Florida has begun a national advertising campaign to protect its fun-in-the-sun image from the sludge and stink of the oil spill — spending almost as much in June (about $9.5 million) as the state usually spends in a year. State officials describe it as a necessity: tourism is Florida’s largest industry, employing one million people and bringing in $60 billion a year. The goal, they say, is to show off what the state still has to offer.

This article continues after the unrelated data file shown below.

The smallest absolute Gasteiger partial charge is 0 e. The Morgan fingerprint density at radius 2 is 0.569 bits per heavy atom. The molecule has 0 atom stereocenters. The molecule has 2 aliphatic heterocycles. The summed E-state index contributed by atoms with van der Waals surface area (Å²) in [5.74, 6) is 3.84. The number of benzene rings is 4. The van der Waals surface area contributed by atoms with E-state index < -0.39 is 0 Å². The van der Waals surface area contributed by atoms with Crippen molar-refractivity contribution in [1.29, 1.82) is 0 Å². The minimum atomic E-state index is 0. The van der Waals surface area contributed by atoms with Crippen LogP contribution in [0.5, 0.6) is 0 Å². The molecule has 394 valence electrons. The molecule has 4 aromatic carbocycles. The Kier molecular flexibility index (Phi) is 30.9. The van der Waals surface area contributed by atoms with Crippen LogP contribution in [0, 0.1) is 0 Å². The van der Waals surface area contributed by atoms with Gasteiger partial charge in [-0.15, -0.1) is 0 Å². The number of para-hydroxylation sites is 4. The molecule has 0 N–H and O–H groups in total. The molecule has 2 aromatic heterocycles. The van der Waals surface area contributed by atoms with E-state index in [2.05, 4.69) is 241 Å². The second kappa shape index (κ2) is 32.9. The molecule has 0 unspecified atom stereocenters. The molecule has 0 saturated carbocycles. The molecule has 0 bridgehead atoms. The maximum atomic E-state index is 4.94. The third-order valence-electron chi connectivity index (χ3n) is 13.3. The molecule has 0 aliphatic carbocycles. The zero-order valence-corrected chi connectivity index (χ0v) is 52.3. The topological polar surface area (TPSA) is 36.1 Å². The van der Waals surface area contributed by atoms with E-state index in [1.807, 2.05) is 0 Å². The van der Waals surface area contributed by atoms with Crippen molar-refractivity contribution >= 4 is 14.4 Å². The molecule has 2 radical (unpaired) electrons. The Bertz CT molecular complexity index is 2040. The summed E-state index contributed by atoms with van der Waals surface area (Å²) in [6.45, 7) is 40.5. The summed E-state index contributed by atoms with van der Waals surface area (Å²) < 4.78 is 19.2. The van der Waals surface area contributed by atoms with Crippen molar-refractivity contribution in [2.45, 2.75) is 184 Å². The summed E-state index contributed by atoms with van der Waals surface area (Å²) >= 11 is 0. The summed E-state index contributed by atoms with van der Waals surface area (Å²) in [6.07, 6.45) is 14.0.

During Dan Aho’s vacation to the Florida Gulf Coast, he slurped seawater, spirited off shells from an old lady and destroyed a sand castle in progress, often snug in the most horrifying of tourist tog — the dreaded red Speedo. He would seem to be giving visitors to the Sunshine State a bad name, except that his goal is actually to bring more of them here. He is the star, after all, of the most ambitious and humorous effort yet to keep Florida’s tourism empire alive despite the oil spill in the northern Gulf of Mexico.